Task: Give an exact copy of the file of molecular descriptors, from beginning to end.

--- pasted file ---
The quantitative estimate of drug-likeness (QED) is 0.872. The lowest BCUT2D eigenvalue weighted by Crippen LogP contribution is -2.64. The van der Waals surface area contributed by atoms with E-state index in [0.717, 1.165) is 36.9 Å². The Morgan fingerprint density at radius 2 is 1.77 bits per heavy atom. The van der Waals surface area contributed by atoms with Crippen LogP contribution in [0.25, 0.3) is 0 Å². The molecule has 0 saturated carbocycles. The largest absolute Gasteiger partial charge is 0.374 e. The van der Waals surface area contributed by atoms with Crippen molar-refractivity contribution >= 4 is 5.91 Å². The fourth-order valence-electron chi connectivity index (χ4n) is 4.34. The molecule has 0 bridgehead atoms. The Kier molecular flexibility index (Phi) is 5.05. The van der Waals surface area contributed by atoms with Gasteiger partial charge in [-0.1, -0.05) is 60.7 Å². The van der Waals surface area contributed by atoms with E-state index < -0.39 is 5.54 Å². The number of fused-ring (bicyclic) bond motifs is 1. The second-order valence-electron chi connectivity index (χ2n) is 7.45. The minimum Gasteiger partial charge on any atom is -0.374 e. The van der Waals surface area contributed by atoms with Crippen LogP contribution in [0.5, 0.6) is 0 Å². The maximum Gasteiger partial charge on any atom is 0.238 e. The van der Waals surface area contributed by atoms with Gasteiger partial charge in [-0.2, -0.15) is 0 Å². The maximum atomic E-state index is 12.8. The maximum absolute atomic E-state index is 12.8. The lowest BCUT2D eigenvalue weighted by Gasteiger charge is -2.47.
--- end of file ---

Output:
The quantitative estimate of drug-likeness (QED) is 0.872. The lowest BCUT2D eigenvalue weighted by Crippen LogP contribution is -2.64. The van der Waals surface area contributed by atoms with E-state index in [0.717, 1.165) is 36.9 Å². The Morgan fingerprint density at radius 2 is 1.77 bits per heavy atom. The van der Waals surface area contributed by atoms with Crippen LogP contribution in [0.25, 0.3) is 0 Å². The molecule has 0 saturated carbocycles. The largest absolute Gasteiger partial charge is 0.374 e. The van der Waals surface area contributed by atoms with Crippen molar-refractivity contribution >= 4 is 5.91 Å². The fourth-order valence-electron chi connectivity index (χ4n) is 4.34. The molecule has 0 bridgehead atoms. The Kier molecular flexibility index (Phi) is 5.05. The van der Waals surface area contributed by atoms with Gasteiger partial charge in [-0.1, -0.05) is 60.7 Å². The van der Waals surface area contributed by atoms with E-state index < -0.39 is 5.54 Å². The number of fused-ring (bicyclic) bond motifs is 1. The second-order valence-electron chi connectivity index (χ2n) is 7.45. The minimum Gasteiger partial charge on any atom is -0.374 e. The van der Waals surface area contributed by atoms with Crippen LogP contribution in [0.5, 0.6) is 0 Å². The maximum Gasteiger partial charge on any atom is 0.238 e. The van der Waals surface area contributed by atoms with Gasteiger partial charge in [-0.2, -0.15) is 0 Å². The maximum atomic E-state index is 12.8. The maximum absolute atomic E-state index is 12.8. The lowest BCUT2D eigenvalue weighted by Gasteiger charge is -2.47.